It’s no secret that the data relating to Science, Technology, Engineering and Mathematics (STEM) or Education courses is troubling to read. In 2018, Australia’s Department of Education, Skills and Employment recorded paltry uptakes in STEM courses (increasing less than 1 per cent from 2017) and disastrous declines in Education courses (a decrease of almost 6 per cent in the same time).
Accordingly, they recorded that offers to study STEM degrees in 2019 not only fell 2.3 per cent, but were the second-most declined offers in the country.
Couple this with the fact that the average Australian high schooler is on the cusp of, if not measures below, the global standard for mathematical and science skills as recorded by the Programme for International Student Assessment in 2018, and a systemic issue within these fields is clear. But is the Federal Government’s much-reported plan to reduce funding in the tertiary education of these areas (and increase the cost of Arts, Laws, and other Humanities degrees) in an attempt to drive student interest in STEM the right answer?
As it currently stands, the Federal Government’s plan to incentivise enrolments in STEM and Education can be reduced to two basic concepts. Starting next year, all commencing STEM or Education students will see their annual cost of full-time study decreased by up to 62% as compared to those beginning this year or earlier, whilst 2021-commencing Humanities students will see their annual costs increase by up to 113% as compared to students who began their degrees in 2020 or earlier. Bar Dentistry, Medicine, or Veterinary Science degrees (which will see next to no fee changes) numerous other degrees will be affected as well.
Financially speaking, a commencing Mathematics or Agriculture student could see the costs for their four-year degree reduced from $38,792 to as low as $14,800. On the other side of the scale, an incoming Society and Culture or Communications student would pay more than double for their three-year degree; $43,500 instead of $20,412 (or a total of $58,000 if they were to take a fourth year of study).
Under this new plan, clearly designed to move students away from Humanities and into STEM through financial and not cultural means, my Arts/Law background tells me only five outcomes are possible.
- Students who initially wanted to take Humanities degrees continue regardless, incurring massive financial costs against the Government’s intentions and hampering their financial security in over-supplied industries like Law, History, or Economics.
- Students unable or unwilling to pay tens of thousands for an Arts degree will find an undiscovered passion and aptitude for Education or STEM, negating years of neglect in these fields through under-funded school science facilities, underpaid and overwhelmed teaching staff, and clear personal disinterest. This is the narrative that fits the Government’s agenda best.
- Alternatively, students who retain their interest in the Humanities take an undergraduate STEM or Education degree for the sole purpose of entering a postgraduate degree in the field they originally wanted to specialise in. Incurring lower student debt, greater education, and not contributing back to Education or STEM as a professional, this system would not be dissimilar to what exists in the United States currently.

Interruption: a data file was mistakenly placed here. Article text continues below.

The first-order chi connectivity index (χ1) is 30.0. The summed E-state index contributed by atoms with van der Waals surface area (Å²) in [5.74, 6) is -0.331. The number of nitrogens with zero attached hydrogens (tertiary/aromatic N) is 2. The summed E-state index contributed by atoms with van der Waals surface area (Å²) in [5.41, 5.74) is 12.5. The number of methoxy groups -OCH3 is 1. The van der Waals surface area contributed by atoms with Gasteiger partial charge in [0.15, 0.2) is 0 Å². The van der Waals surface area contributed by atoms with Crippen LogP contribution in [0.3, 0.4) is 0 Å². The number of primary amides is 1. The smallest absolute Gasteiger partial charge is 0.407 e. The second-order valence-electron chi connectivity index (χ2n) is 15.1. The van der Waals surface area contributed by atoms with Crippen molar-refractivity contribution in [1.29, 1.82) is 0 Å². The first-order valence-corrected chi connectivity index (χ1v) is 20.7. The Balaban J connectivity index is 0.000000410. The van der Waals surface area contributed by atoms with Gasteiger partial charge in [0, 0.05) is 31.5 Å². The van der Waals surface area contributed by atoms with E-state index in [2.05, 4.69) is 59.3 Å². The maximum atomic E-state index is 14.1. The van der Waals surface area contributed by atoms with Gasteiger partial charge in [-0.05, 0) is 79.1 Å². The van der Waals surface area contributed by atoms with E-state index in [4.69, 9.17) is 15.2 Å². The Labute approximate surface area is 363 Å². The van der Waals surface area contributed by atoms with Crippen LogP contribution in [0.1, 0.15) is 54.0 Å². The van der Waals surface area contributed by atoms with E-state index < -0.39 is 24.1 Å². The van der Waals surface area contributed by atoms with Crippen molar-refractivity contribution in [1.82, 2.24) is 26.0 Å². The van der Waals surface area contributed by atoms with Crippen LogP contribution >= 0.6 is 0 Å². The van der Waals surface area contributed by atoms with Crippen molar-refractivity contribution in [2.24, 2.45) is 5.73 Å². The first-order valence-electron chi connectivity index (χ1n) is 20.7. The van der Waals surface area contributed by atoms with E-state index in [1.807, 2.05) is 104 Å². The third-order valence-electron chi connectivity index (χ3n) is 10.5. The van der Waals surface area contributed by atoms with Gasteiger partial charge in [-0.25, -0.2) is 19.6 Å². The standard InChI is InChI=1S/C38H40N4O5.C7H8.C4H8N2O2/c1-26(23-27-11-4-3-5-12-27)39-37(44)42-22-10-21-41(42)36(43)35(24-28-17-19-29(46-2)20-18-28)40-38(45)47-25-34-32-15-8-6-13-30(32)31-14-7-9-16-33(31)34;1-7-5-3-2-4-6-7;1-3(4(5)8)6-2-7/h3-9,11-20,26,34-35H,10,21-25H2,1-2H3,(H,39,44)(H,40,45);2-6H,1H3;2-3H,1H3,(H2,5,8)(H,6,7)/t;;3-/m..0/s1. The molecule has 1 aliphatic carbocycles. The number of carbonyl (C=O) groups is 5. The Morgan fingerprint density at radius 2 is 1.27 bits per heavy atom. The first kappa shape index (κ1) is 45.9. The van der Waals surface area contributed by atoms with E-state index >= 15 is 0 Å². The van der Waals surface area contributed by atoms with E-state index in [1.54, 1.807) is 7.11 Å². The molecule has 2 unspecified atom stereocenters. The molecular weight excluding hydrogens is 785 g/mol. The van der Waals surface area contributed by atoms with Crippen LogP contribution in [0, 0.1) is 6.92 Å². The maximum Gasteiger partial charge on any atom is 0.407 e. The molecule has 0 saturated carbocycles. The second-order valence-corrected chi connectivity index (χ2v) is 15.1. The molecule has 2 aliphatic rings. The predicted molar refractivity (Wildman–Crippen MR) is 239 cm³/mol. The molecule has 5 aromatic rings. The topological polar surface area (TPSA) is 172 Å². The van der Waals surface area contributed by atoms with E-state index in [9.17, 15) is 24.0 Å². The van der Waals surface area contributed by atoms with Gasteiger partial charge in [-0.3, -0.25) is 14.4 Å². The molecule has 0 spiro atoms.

- In Education, university graduates lack an important technical understanding of their chosen field that is necessary to teach students as an expert (
anda viable means of employment for many Arts students). With an Education degree, they may be able to understand teaching theory, but lack a depth of specific knowledge required to fully understand the nuances of a specialised course’s content. When developing high school-level courses designed to increase Australia’s overall educational competency, such scholarly prowess will be missed.
- Finally, future STEM or Education graduates oversupply an already competitive market. With recent cuts to CSIRO funding and no notable recent expenditures in public education, which currently allocates 1 teacher to approximately every 10 school students, finding a job for these individuals becomes even harder than what it currently is.
Each of these descriptions are just snapshots of the possible consequences that could be incurred by the Federal Government’s actions. Yes, they are all pessimistic. But they are all also entirely realistic.
Having personally engaged with Humanities-based tertiary education as well as the private and public secondary school systems for the past three years, the Federal Government’s emphasis on funding is correct. Money needs to be moved from where it currently is to best engage Australia’s youth in what STEM or Education can give them, rather than what Arts cannot. The list of places funding can be redirected to is endless and has been echoed by many:
Pay public school teachers more money (which your own government endorsed last year).
Give publicly funded schools better science facilities (or just better facilities in general). Follow up on the ABC report published last August that exposed the discrepancy between public and private schools in this area.
Revise educational requirements to futurise education. Put simply, expose children to STEM concepts that are relevant in a time dependent on coding, understanding of financial literacy, and renewable energy. Read the reports by PriceWaterHouseCoopers and McCrindle that detail this.
Most importantly, listen to what students and young professionals would want so that they’re encouraged to contribute to the industries you want them to contribute to.
If climate change denial and COVID-19 has proven anything, it is that it’s not an easy task to create a cultural shift towards science. Identifying the issue, as the Federal Government has done here, is the correct first step. When putting it to action, though, there’s much to be desired.